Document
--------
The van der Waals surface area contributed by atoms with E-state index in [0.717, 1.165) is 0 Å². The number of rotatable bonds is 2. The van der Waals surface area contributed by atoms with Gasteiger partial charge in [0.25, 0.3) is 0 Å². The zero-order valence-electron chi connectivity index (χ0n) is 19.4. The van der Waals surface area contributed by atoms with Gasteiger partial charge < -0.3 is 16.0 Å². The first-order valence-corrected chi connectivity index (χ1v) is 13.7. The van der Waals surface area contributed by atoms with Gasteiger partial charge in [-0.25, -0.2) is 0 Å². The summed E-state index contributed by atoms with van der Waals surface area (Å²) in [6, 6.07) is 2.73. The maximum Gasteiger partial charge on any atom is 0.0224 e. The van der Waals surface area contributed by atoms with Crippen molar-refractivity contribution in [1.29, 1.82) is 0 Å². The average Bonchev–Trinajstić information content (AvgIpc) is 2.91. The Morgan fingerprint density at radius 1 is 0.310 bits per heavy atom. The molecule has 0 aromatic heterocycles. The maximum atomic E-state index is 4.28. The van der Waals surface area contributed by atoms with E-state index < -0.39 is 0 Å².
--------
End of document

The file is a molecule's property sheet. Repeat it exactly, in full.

The van der Waals surface area contributed by atoms with E-state index in [0.717, 1.165) is 0 Å². The number of rotatable bonds is 2. The van der Waals surface area contributed by atoms with Gasteiger partial charge in [0.25, 0.3) is 0 Å². The zero-order valence-electron chi connectivity index (χ0n) is 19.4. The van der Waals surface area contributed by atoms with Gasteiger partial charge < -0.3 is 16.0 Å². The first-order valence-corrected chi connectivity index (χ1v) is 13.7. The van der Waals surface area contributed by atoms with Gasteiger partial charge in [-0.25, -0.2) is 0 Å². The summed E-state index contributed by atoms with van der Waals surface area (Å²) in [6, 6.07) is 2.73. The maximum Gasteiger partial charge on any atom is 0.0224 e. The van der Waals surface area contributed by atoms with Crippen molar-refractivity contribution in [1.29, 1.82) is 0 Å². The average Bonchev–Trinajstić information content (AvgIpc) is 2.91. The Morgan fingerprint density at radius 1 is 0.310 bits per heavy atom. The molecule has 0 aromatic heterocycles. The maximum atomic E-state index is 4.28. The van der Waals surface area contributed by atoms with E-state index < -0.39 is 0 Å².